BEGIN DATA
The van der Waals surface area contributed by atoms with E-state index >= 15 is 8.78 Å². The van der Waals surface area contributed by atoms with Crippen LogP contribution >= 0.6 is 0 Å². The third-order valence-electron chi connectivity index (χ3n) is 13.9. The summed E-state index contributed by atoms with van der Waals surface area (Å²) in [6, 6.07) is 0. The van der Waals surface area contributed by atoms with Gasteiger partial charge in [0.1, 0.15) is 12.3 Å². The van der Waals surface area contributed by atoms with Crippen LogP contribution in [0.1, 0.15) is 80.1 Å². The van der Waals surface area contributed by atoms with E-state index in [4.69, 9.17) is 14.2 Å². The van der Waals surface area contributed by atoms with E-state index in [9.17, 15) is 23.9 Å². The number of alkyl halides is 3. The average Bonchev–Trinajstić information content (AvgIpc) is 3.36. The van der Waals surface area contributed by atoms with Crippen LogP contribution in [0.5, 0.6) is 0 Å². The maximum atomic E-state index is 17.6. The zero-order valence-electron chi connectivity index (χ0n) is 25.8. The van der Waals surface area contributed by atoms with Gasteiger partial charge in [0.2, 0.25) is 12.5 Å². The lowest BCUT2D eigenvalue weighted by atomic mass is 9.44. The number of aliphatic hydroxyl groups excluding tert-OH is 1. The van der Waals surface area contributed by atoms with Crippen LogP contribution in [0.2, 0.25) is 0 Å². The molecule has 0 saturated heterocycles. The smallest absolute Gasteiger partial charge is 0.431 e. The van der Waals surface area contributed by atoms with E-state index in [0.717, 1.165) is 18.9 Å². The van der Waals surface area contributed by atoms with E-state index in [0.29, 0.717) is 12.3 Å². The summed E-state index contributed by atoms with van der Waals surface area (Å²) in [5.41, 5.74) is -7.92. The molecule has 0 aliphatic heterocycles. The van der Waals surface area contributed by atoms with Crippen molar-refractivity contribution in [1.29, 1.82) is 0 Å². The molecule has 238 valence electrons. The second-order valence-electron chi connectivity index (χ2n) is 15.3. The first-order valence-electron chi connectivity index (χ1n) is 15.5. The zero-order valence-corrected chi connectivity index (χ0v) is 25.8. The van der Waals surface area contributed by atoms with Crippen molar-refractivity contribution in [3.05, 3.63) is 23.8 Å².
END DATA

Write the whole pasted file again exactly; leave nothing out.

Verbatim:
The van der Waals surface area contributed by atoms with E-state index >= 15 is 8.78 Å². The van der Waals surface area contributed by atoms with Crippen LogP contribution >= 0.6 is 0 Å². The third-order valence-electron chi connectivity index (χ3n) is 13.9. The summed E-state index contributed by atoms with van der Waals surface area (Å²) in [6, 6.07) is 0. The van der Waals surface area contributed by atoms with Gasteiger partial charge in [0.1, 0.15) is 12.3 Å². The van der Waals surface area contributed by atoms with Crippen LogP contribution in [0.1, 0.15) is 80.1 Å². The van der Waals surface area contributed by atoms with E-state index in [4.69, 9.17) is 14.2 Å². The van der Waals surface area contributed by atoms with E-state index in [9.17, 15) is 23.9 Å². The number of alkyl halides is 3. The average Bonchev–Trinajstić information content (AvgIpc) is 3.36. The van der Waals surface area contributed by atoms with Crippen LogP contribution in [0.5, 0.6) is 0 Å². The maximum atomic E-state index is 17.6. The zero-order valence-electron chi connectivity index (χ0n) is 25.8. The van der Waals surface area contributed by atoms with Gasteiger partial charge in [0.2, 0.25) is 12.5 Å². The lowest BCUT2D eigenvalue weighted by atomic mass is 9.44. The number of aliphatic hydroxyl groups excluding tert-OH is 1. The van der Waals surface area contributed by atoms with Crippen LogP contribution in [0.2, 0.25) is 0 Å². The molecule has 0 saturated heterocycles. The smallest absolute Gasteiger partial charge is 0.431 e. The van der Waals surface area contributed by atoms with E-state index in [0.717, 1.165) is 18.9 Å². The van der Waals surface area contributed by atoms with E-state index in [0.29, 0.717) is 12.3 Å². The summed E-state index contributed by atoms with van der Waals surface area (Å²) in [5.41, 5.74) is -7.92. The molecule has 0 aliphatic heterocycles. The van der Waals surface area contributed by atoms with Crippen molar-refractivity contribution in [1.29, 1.82) is 0 Å². The molecule has 238 valence electrons. The second-order valence-electron chi connectivity index (χ2n) is 15.3. The first-order valence-electron chi connectivity index (χ1n) is 15.5. The zero-order valence-corrected chi connectivity index (χ0v) is 25.8. The van der Waals surface area contributed by atoms with Crippen molar-refractivity contribution in [3.05, 3.63) is 23.8 Å².